The following was presented by Dr. David Scholer at the Fuller Follies (Fuller’s annual spoof/talent show) in 1998. I came upon it this week after one of his current students posted it on her blog.
Now to be VERY clear, I am not posting this to be belligerent, to in any way suggest men should not be ordained, or to offer an overly simplistic response to a truly complex issue. I do, however, appreciate the way in which this satirical nod to the debate of women in ministry challenges our imaginations. There are some good arguments against women’s ordination, but there are also some bad ones. This list addresses some of the arguments that are more cultural than Scriptural.
Let me know what you think.
Dave’s Top Ten Reasons That Men Should Not Be Ordained:
10. A man’s place is in the army.
9. For men who have children, their duties might distract them from the responsibility of being a parent.
8. Their physical build indicates that men are most suited to tasks such as chopping down trees and wrestling mountain lions. It would be “unnatural” for them to do other forms of work.
7. Man was created before woman, obviously as a prototype. Thus, they represent an experiment, rather than the crowing achievement of creation.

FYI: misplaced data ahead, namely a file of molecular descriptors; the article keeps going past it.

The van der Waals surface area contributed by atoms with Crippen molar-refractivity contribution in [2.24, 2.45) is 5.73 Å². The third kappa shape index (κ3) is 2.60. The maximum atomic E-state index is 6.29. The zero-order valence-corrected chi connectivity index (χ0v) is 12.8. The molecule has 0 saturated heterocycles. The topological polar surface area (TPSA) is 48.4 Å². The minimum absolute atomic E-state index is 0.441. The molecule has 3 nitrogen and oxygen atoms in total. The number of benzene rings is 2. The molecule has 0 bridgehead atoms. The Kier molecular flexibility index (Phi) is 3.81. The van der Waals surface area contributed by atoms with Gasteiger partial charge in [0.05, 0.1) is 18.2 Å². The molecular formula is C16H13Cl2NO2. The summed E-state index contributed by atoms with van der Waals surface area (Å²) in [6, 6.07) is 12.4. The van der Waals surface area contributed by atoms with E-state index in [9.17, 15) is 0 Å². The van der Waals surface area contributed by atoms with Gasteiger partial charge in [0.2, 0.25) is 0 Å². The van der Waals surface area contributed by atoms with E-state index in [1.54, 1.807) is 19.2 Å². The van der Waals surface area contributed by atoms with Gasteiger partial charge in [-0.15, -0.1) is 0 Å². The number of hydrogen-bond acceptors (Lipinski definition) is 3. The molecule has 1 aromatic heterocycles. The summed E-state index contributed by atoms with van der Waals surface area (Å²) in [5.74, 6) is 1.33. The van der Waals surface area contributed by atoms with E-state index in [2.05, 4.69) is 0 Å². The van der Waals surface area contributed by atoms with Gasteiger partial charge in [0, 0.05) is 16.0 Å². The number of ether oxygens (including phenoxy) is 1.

6. Men are too emotional to be priests or pastors. Their conduct at football games shows this.
5. Some men are handsome; thus they will distract women worshipers.
4. To be ordained as a pastor is to nurture the congregation. But this is not a traditional male role. Rather, throughout history, women have been considered to be not only more skilled than men at nurturing, but also more fervently attracted to it. This makes them the obvious choice for ordination.
3. Men are overly prone to violence. No really manly man wants to settle disputes otherwise than by fighting about it. Thus, they would be poor role models, as well as being dangerously unstable in positions of leadership.
2. Men can still be involved in church activities, even without being ordained. They can sweep paths, repair the church roof, and maybe even lead the singing on Father’s Day. By confining themselves to the traditional male roles, they can still be vitally important in the life of the Church.
1. In the New Testament account, the person who betrayed Jesus was a man. Thus, his lack of faith and ensuing punishment stands as a symbol of the subordinated position that all men should take.